Former New Jersey funeral director Steven Finley, convicted of desecrating corpses to sell the parts on the medical transplant market and barred from ever being a mortician again, was discovered working at a cemetery to the shock of the community and the families of his victims.
It is not known whether or not he broke any laws while working there, though the New Jersey Division of Consumer Affairs is investigating. When the Rosemount Memorial Park cemetery got a call from the Newark Star-Ledger about Finley working at their crematory, they fired Finley. A vice president for the company reportedly told the paper that Finley had done his time and deserved to move on. Given Finley’s history, however, hiring him to work with the dead could easily be considered a bad idea.
Steven K. Finley, 48, formerly of the now-defunct Berardinelli Forest Hill Memorial Home in New Jersey, was one of 12 funeral directors implicated in a multi-state scheme that involved the harvesting of cadavers’ ligaments, skin, bones and anything else of value to the medical community for sale on the black market. Naturally names and cause of death were changed before the tissue was sold. None of the tissue was screened for disease.
The families of the deceased were unaware of the scheme and never gave their consent. Karen DelRe, 49, daughter of victim James M. Thornton Sr., 72 when he died, described for CBS New York what happened to her father’s corpse in 2004 at the hands of Finley’s professional cutters. “Skinned him and took every bone they could. He’s not resting in peace, he’s resting in pieces.” Finley received $1,000 per body from former dentist Michael Mastromarino, founder of the secret operation and owner of a now-defunct biomedical tissue services company that conducted the sales.
Finley told the Star-Ledger that he had done this type of thing to 75 sets of remains, though prosecutors were only able to tie him to about 40. Finley pleaded guilty to a charge of desecrating human remains, and in January 2009 was sentenced to five years in prison thanks to a plea agreement. Assistant Essex County Prosecutor Jane Plaisted tried to have the plea agreement put aside when they found out that Finley had continued his practice even after his mortician’s license had been suspended. This was probably as good an indicator as any that Finley didn’t feel too bad about what he had done, but Superior Court Judge Peter J. Vazquez left the agreement in place.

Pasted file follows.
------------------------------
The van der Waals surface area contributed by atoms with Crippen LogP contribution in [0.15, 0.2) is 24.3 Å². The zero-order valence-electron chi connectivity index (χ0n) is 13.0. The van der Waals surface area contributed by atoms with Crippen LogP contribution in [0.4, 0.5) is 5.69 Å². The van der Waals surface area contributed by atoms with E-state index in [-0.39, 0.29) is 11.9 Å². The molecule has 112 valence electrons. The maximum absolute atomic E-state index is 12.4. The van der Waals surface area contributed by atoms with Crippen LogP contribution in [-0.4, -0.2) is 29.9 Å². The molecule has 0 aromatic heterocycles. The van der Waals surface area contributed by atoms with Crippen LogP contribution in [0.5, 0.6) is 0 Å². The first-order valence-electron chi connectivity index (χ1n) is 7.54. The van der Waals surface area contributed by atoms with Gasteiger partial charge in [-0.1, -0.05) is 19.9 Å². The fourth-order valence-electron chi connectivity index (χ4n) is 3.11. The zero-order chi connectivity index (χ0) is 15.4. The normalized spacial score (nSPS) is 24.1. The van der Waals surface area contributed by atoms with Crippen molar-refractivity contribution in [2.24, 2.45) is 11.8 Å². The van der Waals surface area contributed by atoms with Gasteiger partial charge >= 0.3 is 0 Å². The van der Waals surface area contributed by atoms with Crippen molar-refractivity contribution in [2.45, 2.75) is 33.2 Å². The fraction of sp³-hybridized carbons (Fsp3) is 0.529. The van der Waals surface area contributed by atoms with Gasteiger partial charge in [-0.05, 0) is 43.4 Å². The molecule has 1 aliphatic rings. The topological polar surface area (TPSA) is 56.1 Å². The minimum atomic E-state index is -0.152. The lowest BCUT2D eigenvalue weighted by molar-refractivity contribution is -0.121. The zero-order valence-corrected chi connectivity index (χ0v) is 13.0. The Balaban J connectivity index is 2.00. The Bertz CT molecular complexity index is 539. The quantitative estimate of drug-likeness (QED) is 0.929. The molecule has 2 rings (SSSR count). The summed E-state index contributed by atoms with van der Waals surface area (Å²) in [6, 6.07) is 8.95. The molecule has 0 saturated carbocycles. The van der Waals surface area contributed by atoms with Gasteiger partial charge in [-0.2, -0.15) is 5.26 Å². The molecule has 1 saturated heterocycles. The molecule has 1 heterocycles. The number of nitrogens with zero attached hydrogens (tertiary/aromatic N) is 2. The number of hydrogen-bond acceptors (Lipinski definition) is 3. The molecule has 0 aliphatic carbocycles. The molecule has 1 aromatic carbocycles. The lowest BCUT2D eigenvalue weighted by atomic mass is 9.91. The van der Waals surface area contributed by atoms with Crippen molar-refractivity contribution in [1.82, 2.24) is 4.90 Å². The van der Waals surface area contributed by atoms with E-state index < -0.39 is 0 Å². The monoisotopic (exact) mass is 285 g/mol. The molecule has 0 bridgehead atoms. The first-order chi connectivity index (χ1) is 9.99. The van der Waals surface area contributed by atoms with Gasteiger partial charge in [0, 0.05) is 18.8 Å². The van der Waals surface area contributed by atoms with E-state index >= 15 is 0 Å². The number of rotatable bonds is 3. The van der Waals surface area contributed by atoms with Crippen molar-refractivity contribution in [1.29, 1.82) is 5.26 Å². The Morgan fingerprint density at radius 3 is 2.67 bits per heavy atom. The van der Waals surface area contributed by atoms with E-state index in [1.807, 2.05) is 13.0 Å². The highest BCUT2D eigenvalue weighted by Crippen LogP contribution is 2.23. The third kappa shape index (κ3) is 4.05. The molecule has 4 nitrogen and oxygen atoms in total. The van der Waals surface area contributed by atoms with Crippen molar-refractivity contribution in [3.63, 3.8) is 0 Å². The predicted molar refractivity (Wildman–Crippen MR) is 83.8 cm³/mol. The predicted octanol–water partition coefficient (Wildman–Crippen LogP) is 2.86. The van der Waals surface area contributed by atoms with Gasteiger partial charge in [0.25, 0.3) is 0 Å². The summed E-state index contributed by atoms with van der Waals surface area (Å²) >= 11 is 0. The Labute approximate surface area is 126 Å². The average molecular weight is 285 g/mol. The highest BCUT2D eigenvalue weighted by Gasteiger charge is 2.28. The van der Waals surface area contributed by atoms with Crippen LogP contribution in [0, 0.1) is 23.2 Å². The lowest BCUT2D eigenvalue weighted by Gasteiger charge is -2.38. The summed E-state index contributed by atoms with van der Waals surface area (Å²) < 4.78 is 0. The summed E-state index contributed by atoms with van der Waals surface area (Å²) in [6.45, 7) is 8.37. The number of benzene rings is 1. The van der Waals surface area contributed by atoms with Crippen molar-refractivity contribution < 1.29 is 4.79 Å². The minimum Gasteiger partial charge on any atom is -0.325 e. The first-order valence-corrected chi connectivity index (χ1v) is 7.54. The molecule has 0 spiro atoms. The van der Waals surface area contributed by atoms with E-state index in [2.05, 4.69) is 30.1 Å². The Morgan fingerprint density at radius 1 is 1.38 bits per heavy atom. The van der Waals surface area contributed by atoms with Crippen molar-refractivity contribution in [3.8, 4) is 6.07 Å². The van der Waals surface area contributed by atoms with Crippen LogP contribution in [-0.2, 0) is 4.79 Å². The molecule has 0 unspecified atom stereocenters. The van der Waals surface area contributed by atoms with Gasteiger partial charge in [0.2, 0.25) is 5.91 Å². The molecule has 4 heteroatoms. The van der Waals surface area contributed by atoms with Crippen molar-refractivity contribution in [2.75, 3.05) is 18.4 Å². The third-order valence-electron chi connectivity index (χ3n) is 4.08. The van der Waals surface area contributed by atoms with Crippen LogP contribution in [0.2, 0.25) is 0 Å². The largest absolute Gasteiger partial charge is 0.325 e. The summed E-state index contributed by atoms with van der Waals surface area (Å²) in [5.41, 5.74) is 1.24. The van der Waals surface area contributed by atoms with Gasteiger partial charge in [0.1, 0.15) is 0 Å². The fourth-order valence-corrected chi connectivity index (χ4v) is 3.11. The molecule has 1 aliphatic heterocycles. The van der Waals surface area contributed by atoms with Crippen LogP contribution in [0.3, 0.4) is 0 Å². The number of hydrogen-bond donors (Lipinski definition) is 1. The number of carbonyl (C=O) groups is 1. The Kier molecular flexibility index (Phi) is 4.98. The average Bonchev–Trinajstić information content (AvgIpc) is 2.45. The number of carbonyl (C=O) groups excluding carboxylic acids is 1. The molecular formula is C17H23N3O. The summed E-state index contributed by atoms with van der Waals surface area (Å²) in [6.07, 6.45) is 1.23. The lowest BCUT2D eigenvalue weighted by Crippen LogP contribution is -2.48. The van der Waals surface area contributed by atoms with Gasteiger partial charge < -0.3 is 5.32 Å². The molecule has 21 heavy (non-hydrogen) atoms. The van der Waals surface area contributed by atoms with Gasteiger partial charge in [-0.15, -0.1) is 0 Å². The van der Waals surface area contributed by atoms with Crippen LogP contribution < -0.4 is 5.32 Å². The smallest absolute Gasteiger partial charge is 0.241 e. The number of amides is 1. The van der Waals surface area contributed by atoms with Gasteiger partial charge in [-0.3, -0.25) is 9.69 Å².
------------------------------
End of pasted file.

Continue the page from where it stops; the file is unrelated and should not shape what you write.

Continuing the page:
In fact, though he was eligible for parole in June 2010 and again in January 2012, the parole board recommended against his early release. In 2010 they denied parole, concluding that he needed to “gain greater insight into his behavior.”
The parole board’s comments from the January 9 decision to deny parole would seem to indicate that Finley had not gained the recommended insight into his criminal behavior. The board wrote, “His verbal expressions of remorse were entirely superficial,” his offenses were “such an abomination that he appears capable of anything,” and they believed that he would be “capable of other crimes.” They concluded, “The panel finds his pathology to be deep — and deeply disturbing.”
The board’s decision had little lasting effect, because “deeply disturbing” or not, Finley was released for good behavior a few months later, after serving only three years. Now that Finley’s been caught working with the dead and in a perfect position to put his hand in the cookie jar once again, perhaps authorities will keep better track of him.